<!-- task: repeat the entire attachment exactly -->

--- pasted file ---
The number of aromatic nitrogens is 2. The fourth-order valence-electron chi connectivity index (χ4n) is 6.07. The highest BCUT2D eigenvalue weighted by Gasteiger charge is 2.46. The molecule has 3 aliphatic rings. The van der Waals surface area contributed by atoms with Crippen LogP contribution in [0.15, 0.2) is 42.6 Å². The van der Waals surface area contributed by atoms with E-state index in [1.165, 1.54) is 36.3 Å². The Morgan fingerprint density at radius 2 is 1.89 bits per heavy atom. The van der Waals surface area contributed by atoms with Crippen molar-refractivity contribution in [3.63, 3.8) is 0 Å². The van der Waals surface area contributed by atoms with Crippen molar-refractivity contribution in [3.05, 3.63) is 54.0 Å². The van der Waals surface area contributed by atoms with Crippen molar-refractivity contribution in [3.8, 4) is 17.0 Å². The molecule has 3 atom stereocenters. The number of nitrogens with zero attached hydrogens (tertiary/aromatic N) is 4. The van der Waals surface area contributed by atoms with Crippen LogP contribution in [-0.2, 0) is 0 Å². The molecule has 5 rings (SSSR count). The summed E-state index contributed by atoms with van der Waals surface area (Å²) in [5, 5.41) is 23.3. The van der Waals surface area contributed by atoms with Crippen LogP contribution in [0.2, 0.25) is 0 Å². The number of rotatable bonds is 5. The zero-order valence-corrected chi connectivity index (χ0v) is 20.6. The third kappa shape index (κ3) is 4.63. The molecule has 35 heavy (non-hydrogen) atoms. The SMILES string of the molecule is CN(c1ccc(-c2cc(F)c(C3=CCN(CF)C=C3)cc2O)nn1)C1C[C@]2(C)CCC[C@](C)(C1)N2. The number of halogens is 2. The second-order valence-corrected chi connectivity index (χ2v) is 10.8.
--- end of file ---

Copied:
The number of aromatic nitrogens is 2. The fourth-order valence-electron chi connectivity index (χ4n) is 6.07. The highest BCUT2D eigenvalue weighted by Gasteiger charge is 2.46. The molecule has 3 aliphatic rings. The van der Waals surface area contributed by atoms with Crippen LogP contribution in [0.15, 0.2) is 42.6 Å². The van der Waals surface area contributed by atoms with E-state index in [1.165, 1.54) is 36.3 Å². The Morgan fingerprint density at radius 2 is 1.89 bits per heavy atom. The van der Waals surface area contributed by atoms with Crippen molar-refractivity contribution in [3.63, 3.8) is 0 Å². The van der Waals surface area contributed by atoms with Crippen molar-refractivity contribution in [3.05, 3.63) is 54.0 Å². The van der Waals surface area contributed by atoms with Crippen molar-refractivity contribution in [3.8, 4) is 17.0 Å². The molecule has 3 atom stereocenters. The number of nitrogens with zero attached hydrogens (tertiary/aromatic N) is 4. The van der Waals surface area contributed by atoms with Crippen LogP contribution in [-0.2, 0) is 0 Å². The molecule has 5 rings (SSSR count). The summed E-state index contributed by atoms with van der Waals surface area (Å²) in [5, 5.41) is 23.3. The van der Waals surface area contributed by atoms with Crippen LogP contribution in [0.2, 0.25) is 0 Å². The number of rotatable bonds is 5. The zero-order valence-corrected chi connectivity index (χ0v) is 20.6. The third kappa shape index (κ3) is 4.63. The molecule has 35 heavy (non-hydrogen) atoms. The SMILES string of the molecule is CN(c1ccc(-c2cc(F)c(C3=CCN(CF)C=C3)cc2O)nn1)C1C[C@]2(C)CCC[C@](C)(C1)N2. The number of halogens is 2. The second-order valence-corrected chi connectivity index (χ2v) is 10.8.